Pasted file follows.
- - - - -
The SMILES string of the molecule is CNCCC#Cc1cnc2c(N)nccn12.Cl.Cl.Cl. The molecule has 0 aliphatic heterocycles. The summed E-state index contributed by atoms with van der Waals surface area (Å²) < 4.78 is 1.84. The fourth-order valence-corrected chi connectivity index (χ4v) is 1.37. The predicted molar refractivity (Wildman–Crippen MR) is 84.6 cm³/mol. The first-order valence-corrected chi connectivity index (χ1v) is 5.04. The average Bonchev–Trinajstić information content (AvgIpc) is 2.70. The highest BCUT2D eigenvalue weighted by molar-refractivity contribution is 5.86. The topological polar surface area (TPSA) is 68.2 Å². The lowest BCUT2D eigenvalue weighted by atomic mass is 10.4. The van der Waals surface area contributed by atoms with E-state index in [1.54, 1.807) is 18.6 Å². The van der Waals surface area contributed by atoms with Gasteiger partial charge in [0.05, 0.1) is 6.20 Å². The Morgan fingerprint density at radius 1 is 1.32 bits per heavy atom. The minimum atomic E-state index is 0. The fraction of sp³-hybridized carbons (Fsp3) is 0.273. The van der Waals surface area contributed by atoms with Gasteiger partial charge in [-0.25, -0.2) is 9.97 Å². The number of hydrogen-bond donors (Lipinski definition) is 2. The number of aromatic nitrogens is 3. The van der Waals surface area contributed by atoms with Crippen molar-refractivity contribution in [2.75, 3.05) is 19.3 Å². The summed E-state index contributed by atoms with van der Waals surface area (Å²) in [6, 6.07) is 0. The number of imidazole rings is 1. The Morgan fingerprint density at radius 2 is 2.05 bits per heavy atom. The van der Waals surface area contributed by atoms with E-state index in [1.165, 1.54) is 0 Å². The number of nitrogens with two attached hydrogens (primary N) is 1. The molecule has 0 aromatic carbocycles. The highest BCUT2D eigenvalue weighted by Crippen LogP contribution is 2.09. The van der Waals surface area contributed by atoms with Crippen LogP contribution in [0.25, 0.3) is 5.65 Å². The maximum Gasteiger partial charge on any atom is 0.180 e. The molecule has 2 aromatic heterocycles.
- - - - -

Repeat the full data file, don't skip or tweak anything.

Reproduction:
The SMILES string of the molecule is CNCCC#Cc1cnc2c(N)nccn12.Cl.Cl.Cl. The molecule has 0 aliphatic heterocycles. The summed E-state index contributed by atoms with van der Waals surface area (Å²) < 4.78 is 1.84. The fourth-order valence-corrected chi connectivity index (χ4v) is 1.37. The predicted molar refractivity (Wildman–Crippen MR) is 84.6 cm³/mol. The first-order valence-corrected chi connectivity index (χ1v) is 5.04. The average Bonchev–Trinajstić information content (AvgIpc) is 2.70. The highest BCUT2D eigenvalue weighted by molar-refractivity contribution is 5.86. The topological polar surface area (TPSA) is 68.2 Å². The lowest BCUT2D eigenvalue weighted by atomic mass is 10.4. The van der Waals surface area contributed by atoms with E-state index in [1.54, 1.807) is 18.6 Å². The van der Waals surface area contributed by atoms with Gasteiger partial charge in [0.05, 0.1) is 6.20 Å². The Morgan fingerprint density at radius 1 is 1.32 bits per heavy atom. The minimum atomic E-state index is 0. The fraction of sp³-hybridized carbons (Fsp3) is 0.273. The van der Waals surface area contributed by atoms with Gasteiger partial charge in [-0.25, -0.2) is 9.97 Å². The number of hydrogen-bond donors (Lipinski definition) is 2. The number of aromatic nitrogens is 3. The van der Waals surface area contributed by atoms with Crippen molar-refractivity contribution in [2.75, 3.05) is 19.3 Å². The summed E-state index contributed by atoms with van der Waals surface area (Å²) in [6, 6.07) is 0. The number of imidazole rings is 1. The Morgan fingerprint density at radius 2 is 2.05 bits per heavy atom. The van der Waals surface area contributed by atoms with E-state index in [1.165, 1.54) is 0 Å². The number of nitrogens with two attached hydrogens (primary N) is 1. The molecule has 0 aromatic carbocycles. The highest BCUT2D eigenvalue weighted by Crippen LogP contribution is 2.09. The van der Waals surface area contributed by atoms with Crippen LogP contribution in [0.25, 0.3) is 5.65 Å². The maximum Gasteiger partial charge on any atom is 0.180 e. The molecule has 2 aromatic heterocycles.